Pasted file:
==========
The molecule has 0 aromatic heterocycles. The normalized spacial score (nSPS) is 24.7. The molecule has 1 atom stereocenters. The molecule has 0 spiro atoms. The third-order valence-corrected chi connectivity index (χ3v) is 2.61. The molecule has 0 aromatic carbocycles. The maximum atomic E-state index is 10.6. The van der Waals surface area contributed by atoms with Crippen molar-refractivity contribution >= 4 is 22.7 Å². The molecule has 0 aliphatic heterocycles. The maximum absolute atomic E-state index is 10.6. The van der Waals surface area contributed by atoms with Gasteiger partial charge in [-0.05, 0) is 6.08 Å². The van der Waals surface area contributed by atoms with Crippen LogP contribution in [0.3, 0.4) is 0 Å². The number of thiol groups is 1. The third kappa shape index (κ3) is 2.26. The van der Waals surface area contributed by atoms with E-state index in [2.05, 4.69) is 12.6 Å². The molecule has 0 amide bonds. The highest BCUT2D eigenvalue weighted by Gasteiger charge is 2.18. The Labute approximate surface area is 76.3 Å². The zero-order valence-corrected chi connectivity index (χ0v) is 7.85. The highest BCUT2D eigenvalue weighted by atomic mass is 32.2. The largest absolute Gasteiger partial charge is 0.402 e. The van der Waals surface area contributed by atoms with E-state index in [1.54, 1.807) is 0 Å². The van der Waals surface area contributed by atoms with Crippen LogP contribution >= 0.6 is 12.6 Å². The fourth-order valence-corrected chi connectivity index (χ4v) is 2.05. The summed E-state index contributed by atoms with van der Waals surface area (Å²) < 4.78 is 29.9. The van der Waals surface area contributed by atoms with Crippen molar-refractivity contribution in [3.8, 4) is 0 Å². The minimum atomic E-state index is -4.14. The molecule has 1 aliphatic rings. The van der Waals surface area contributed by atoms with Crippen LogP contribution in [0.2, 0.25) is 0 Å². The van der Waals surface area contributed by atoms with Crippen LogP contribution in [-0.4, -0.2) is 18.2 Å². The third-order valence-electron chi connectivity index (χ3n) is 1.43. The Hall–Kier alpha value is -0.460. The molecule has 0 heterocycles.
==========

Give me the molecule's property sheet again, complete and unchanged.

The molecule has 0 aromatic heterocycles. The normalized spacial score (nSPS) is 24.7. The molecule has 1 atom stereocenters. The molecule has 0 spiro atoms. The third-order valence-corrected chi connectivity index (χ3v) is 2.61. The molecule has 0 aromatic carbocycles. The maximum atomic E-state index is 10.6. The van der Waals surface area contributed by atoms with Crippen molar-refractivity contribution >= 4 is 22.7 Å². The molecule has 0 aliphatic heterocycles. The maximum absolute atomic E-state index is 10.6. The van der Waals surface area contributed by atoms with Gasteiger partial charge in [-0.05, 0) is 6.08 Å². The van der Waals surface area contributed by atoms with Crippen LogP contribution in [0.3, 0.4) is 0 Å². The number of thiol groups is 1. The third kappa shape index (κ3) is 2.26. The van der Waals surface area contributed by atoms with E-state index in [2.05, 4.69) is 12.6 Å². The molecule has 0 amide bonds. The highest BCUT2D eigenvalue weighted by Gasteiger charge is 2.18. The Labute approximate surface area is 76.3 Å². The zero-order valence-corrected chi connectivity index (χ0v) is 7.85. The highest BCUT2D eigenvalue weighted by atomic mass is 32.2. The largest absolute Gasteiger partial charge is 0.402 e. The van der Waals surface area contributed by atoms with E-state index in [1.54, 1.807) is 0 Å². The van der Waals surface area contributed by atoms with Crippen LogP contribution >= 0.6 is 12.6 Å². The fourth-order valence-corrected chi connectivity index (χ4v) is 2.05. The summed E-state index contributed by atoms with van der Waals surface area (Å²) < 4.78 is 29.9. The van der Waals surface area contributed by atoms with Crippen molar-refractivity contribution in [3.8, 4) is 0 Å². The minimum atomic E-state index is -4.14. The molecule has 1 aliphatic rings. The van der Waals surface area contributed by atoms with Crippen LogP contribution in [0.2, 0.25) is 0 Å². The van der Waals surface area contributed by atoms with Crippen LogP contribution in [-0.4, -0.2) is 18.2 Å². The third-order valence-electron chi connectivity index (χ3n) is 1.43. The Hall–Kier alpha value is -0.460. The molecule has 0 heterocycles.